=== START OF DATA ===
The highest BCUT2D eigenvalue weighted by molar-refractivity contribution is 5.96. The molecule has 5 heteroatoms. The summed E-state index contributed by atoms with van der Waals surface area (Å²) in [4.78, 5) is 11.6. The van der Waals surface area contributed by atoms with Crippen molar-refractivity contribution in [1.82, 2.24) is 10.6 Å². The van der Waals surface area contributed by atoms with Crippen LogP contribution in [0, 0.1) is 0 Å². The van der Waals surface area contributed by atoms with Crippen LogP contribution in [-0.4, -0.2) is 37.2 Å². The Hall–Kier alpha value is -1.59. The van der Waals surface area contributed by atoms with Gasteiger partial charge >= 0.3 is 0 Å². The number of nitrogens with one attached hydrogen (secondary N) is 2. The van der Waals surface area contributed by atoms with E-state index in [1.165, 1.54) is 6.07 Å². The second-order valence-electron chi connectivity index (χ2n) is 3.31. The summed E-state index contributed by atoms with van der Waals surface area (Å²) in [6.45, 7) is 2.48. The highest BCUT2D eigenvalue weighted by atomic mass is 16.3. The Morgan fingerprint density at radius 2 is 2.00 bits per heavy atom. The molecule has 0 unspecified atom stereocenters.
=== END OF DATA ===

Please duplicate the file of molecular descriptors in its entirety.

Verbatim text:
The highest BCUT2D eigenvalue weighted by molar-refractivity contribution is 5.96. The molecule has 5 heteroatoms. The summed E-state index contributed by atoms with van der Waals surface area (Å²) in [4.78, 5) is 11.6. The van der Waals surface area contributed by atoms with Crippen molar-refractivity contribution in [1.82, 2.24) is 10.6 Å². The van der Waals surface area contributed by atoms with Crippen LogP contribution in [0, 0.1) is 0 Å². The van der Waals surface area contributed by atoms with Crippen LogP contribution in [-0.4, -0.2) is 37.2 Å². The Hall–Kier alpha value is -1.59. The van der Waals surface area contributed by atoms with Gasteiger partial charge >= 0.3 is 0 Å². The number of nitrogens with one attached hydrogen (secondary N) is 2. The van der Waals surface area contributed by atoms with E-state index in [1.165, 1.54) is 6.07 Å². The second-order valence-electron chi connectivity index (χ2n) is 3.31. The summed E-state index contributed by atoms with van der Waals surface area (Å²) in [6.45, 7) is 2.48. The highest BCUT2D eigenvalue weighted by atomic mass is 16.3. The Morgan fingerprint density at radius 2 is 2.00 bits per heavy atom. The molecule has 0 unspecified atom stereocenters.